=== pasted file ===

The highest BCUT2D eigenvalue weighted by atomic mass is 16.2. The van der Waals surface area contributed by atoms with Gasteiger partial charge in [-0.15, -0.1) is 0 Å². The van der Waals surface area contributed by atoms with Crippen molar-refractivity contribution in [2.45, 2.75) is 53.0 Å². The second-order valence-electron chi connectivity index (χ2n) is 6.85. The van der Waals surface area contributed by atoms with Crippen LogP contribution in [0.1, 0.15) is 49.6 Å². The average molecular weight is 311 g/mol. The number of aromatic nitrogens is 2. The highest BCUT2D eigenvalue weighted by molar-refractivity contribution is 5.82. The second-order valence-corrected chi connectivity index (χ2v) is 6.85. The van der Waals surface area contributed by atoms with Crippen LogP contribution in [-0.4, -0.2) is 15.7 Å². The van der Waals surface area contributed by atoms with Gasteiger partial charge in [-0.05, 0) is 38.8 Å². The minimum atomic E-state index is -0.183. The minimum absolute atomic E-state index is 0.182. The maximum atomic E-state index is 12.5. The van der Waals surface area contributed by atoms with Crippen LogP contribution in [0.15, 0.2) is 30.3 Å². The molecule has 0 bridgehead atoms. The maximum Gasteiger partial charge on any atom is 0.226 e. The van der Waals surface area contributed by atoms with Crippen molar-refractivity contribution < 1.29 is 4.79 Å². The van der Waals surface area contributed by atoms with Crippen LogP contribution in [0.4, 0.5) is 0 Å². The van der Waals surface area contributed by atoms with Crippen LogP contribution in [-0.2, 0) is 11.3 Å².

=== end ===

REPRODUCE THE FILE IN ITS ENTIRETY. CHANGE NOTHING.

The highest BCUT2D eigenvalue weighted by atomic mass is 16.2. The van der Waals surface area contributed by atoms with Gasteiger partial charge in [-0.15, -0.1) is 0 Å². The van der Waals surface area contributed by atoms with Crippen molar-refractivity contribution in [2.45, 2.75) is 53.0 Å². The second-order valence-electron chi connectivity index (χ2n) is 6.85. The van der Waals surface area contributed by atoms with Crippen LogP contribution in [0.1, 0.15) is 49.6 Å². The average molecular weight is 311 g/mol. The number of aromatic nitrogens is 2. The highest BCUT2D eigenvalue weighted by molar-refractivity contribution is 5.82. The second-order valence-corrected chi connectivity index (χ2v) is 6.85. The van der Waals surface area contributed by atoms with Crippen LogP contribution in [-0.4, -0.2) is 15.7 Å². The van der Waals surface area contributed by atoms with Gasteiger partial charge in [-0.05, 0) is 38.8 Å². The minimum atomic E-state index is -0.183. The minimum absolute atomic E-state index is 0.182. The maximum atomic E-state index is 12.5. The van der Waals surface area contributed by atoms with Crippen LogP contribution in [0.15, 0.2) is 30.3 Å². The molecule has 0 bridgehead atoms. The maximum Gasteiger partial charge on any atom is 0.226 e. The van der Waals surface area contributed by atoms with Crippen molar-refractivity contribution < 1.29 is 4.79 Å². The van der Waals surface area contributed by atoms with Crippen LogP contribution in [0.4, 0.5) is 0 Å². The van der Waals surface area contributed by atoms with Crippen LogP contribution in [-0.2, 0) is 11.3 Å².